If Canada and the United States are going to get serious about reducing GHG emissions, it seems obvious that they would start with the biggest and fastest growing point source on the continent. There are, unfortunately, 1.5 trillion reasons why that will be one of the hardest places to make progress.

 

Comments

Not so fast. It's not flowing so freely anywhere in the world today. If it were, then there would be no need for oil from the tar sands. To get oil from the Saudi deposits one finds that the EROEI is somewhere around 25:1. That is, one unit of energy is needed to get 25 units from their deposits. 50 years ago that number was 100:1.

Compare that to tar sands which is at best 4:1. That means the energy "tax" we have to expend to get tar sands oil is 5 times more expensive than Saudi oil.

You do not go after this dirty high expensive oil for no reason, including the $1.5 Trillion. You do so because you have no choice. Thus the tar sands shows we are at peak oil.

First question about this potential monitary return is how much money is going to be spent extracting the deposit? Some argue it will be bearly breaking even.

The second question about the $1.5 trillion is this the entire deposit only only what it extractable? Only 20% of the entire deposit is extractable. The rest is not because it is too deep. In situ wells will be low volume and have an even worse EROEI and will also only extract a tiny percent of what is not minable.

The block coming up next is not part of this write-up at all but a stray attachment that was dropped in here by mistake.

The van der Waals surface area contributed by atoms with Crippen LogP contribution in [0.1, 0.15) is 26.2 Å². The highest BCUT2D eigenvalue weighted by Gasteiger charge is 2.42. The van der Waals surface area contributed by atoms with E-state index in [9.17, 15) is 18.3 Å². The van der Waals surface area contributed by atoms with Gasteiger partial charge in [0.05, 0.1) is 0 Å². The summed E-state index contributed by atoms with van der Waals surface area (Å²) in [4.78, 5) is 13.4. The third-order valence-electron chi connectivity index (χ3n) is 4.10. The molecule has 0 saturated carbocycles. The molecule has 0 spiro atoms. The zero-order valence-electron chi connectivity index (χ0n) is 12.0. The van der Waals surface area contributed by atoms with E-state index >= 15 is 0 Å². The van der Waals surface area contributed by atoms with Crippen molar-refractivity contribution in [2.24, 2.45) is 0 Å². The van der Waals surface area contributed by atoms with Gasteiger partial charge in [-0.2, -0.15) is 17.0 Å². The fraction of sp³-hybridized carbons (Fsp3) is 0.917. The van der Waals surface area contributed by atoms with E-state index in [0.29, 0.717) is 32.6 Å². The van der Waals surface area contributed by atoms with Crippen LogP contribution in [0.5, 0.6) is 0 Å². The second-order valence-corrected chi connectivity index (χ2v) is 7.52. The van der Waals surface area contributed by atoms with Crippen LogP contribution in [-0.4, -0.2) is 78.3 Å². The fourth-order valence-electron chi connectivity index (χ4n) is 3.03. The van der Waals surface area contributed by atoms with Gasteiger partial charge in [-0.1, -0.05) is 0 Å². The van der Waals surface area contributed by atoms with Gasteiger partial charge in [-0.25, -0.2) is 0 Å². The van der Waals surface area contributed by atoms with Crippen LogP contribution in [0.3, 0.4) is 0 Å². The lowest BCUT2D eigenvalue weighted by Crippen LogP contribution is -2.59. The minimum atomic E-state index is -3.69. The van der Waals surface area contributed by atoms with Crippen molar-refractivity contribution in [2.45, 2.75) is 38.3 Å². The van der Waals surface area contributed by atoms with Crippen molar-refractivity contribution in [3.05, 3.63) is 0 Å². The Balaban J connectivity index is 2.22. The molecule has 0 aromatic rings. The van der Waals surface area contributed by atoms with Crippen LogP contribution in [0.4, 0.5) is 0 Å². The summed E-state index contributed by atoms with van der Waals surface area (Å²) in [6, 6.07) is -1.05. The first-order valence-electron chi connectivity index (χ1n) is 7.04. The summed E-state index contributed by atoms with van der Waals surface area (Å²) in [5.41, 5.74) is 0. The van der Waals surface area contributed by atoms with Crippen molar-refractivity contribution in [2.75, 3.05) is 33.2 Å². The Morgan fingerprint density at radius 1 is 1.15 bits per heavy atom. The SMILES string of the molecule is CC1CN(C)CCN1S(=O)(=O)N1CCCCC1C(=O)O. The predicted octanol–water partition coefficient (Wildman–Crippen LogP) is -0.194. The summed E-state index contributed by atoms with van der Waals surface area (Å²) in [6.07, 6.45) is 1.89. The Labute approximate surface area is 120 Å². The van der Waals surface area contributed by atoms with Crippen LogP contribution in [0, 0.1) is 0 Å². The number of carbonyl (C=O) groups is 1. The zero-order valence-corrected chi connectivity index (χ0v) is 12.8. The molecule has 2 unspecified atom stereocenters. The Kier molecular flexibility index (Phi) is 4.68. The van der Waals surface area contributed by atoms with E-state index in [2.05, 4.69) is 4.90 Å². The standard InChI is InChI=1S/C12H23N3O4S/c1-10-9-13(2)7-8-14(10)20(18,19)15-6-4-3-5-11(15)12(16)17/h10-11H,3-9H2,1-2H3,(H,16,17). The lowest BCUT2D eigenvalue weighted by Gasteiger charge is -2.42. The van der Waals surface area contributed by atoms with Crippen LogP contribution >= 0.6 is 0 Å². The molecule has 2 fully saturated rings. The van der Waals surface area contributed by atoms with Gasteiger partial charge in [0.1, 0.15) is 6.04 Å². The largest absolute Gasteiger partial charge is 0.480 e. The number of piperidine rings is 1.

The fact is IAE on Nov 15th will confirm that we are at peak oil now. Peak oil will have a far more severe, and immediate, impact on the economy, impacting peoples lives, that AGW can ever have.

Indeed what will be the cost of cleaning up the tailing lakes? Already the largest toxic dump on the planet, with no regulation as to growth and less still as to clean up. The industry is already planning to stop increasing this elephant in the room by using SAGD (steam assisted gravity drainage), a process which removes the necessity of stockpiling the toxins on the surface. But please know, SAGD uses three to four times as much water as surface mining (where all the tailings come from) but leaves all the poisoned water in the aquifer. That's 3 to 4 times as much toxic water left to flow freely underground. To where? Who cares?

Indeed, it is almost nobody's back yard, away up there.

I have a question...how is the "social cost" of greenhouse emissions calculated? Does anyone know what the formula is, and how they decide what the variable are? It would be interesting to know.

And it is not good. Review the report here

http://www.theoildrum.com/node/4735#more

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joe oliver finance minister

Joe Oliver, Canada’s new federal Minister of Finance, made quite a name for himself during his tenure as Minister of Natural Resources. In his former position Oliver proved himself a fierce and outspoken defender of the oilsands as the economic engine of Canada (even if he did tend to fudge the facts). But is it just the oilsands he wants to protect from the criticisms of the public? Or is there more to his fondness for corporations in general, even at the expense of public health and the national interest?...